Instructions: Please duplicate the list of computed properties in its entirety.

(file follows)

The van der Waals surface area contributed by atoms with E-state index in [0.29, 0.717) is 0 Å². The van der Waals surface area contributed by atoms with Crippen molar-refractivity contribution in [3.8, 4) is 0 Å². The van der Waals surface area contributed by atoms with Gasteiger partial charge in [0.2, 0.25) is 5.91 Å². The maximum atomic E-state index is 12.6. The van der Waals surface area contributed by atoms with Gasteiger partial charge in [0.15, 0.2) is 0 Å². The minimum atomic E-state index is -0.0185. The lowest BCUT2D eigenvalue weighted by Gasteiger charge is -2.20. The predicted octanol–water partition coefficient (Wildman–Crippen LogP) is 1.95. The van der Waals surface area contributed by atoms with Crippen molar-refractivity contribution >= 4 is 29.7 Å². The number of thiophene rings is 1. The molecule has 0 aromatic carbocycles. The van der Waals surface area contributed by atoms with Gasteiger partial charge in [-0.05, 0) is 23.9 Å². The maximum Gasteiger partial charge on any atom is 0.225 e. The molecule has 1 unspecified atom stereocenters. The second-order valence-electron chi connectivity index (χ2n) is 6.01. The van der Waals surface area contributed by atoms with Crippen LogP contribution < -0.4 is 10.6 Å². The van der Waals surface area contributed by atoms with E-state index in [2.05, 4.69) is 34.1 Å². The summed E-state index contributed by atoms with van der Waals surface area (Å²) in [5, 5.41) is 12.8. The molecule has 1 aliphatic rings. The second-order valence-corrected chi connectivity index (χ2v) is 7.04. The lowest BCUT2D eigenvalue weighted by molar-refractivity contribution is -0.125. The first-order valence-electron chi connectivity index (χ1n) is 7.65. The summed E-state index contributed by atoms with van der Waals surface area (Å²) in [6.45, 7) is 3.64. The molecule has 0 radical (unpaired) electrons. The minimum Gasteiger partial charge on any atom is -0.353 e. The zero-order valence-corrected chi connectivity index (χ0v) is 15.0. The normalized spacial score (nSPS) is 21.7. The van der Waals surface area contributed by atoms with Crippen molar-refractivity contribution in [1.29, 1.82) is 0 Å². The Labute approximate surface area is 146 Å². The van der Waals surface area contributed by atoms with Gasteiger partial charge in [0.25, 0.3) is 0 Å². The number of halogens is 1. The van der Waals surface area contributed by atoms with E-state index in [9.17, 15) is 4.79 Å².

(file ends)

The van der Waals surface area contributed by atoms with E-state index in [0.29, 0.717) is 0 Å². The van der Waals surface area contributed by atoms with Crippen molar-refractivity contribution in [3.8, 4) is 0 Å². The van der Waals surface area contributed by atoms with Gasteiger partial charge in [0.2, 0.25) is 5.91 Å². The maximum atomic E-state index is 12.6. The van der Waals surface area contributed by atoms with Gasteiger partial charge in [0.15, 0.2) is 0 Å². The minimum atomic E-state index is -0.0185. The lowest BCUT2D eigenvalue weighted by Gasteiger charge is -2.20. The predicted octanol–water partition coefficient (Wildman–Crippen LogP) is 1.95. The van der Waals surface area contributed by atoms with Crippen molar-refractivity contribution >= 4 is 29.7 Å². The number of thiophene rings is 1. The molecule has 0 aromatic carbocycles. The van der Waals surface area contributed by atoms with Gasteiger partial charge in [-0.05, 0) is 23.9 Å². The maximum Gasteiger partial charge on any atom is 0.225 e. The molecule has 1 unspecified atom stereocenters. The second-order valence-electron chi connectivity index (χ2n) is 6.01. The van der Waals surface area contributed by atoms with Crippen LogP contribution < -0.4 is 10.6 Å². The van der Waals surface area contributed by atoms with E-state index in [2.05, 4.69) is 34.1 Å². The summed E-state index contributed by atoms with van der Waals surface area (Å²) in [5, 5.41) is 12.8. The molecule has 1 aliphatic rings. The second-order valence-corrected chi connectivity index (χ2v) is 7.04. The lowest BCUT2D eigenvalue weighted by molar-refractivity contribution is -0.125. The first-order valence-electron chi connectivity index (χ1n) is 7.65. The summed E-state index contributed by atoms with van der Waals surface area (Å²) in [6.45, 7) is 3.64. The molecule has 0 radical (unpaired) electrons. The minimum Gasteiger partial charge on any atom is -0.353 e. The zero-order valence-corrected chi connectivity index (χ0v) is 15.0. The normalized spacial score (nSPS) is 21.7. The van der Waals surface area contributed by atoms with Crippen molar-refractivity contribution in [1.29, 1.82) is 0 Å². The Labute approximate surface area is 146 Å². The van der Waals surface area contributed by atoms with Gasteiger partial charge in [0.25, 0.3) is 0 Å². The number of halogens is 1. The van der Waals surface area contributed by atoms with E-state index in [9.17, 15) is 4.79 Å².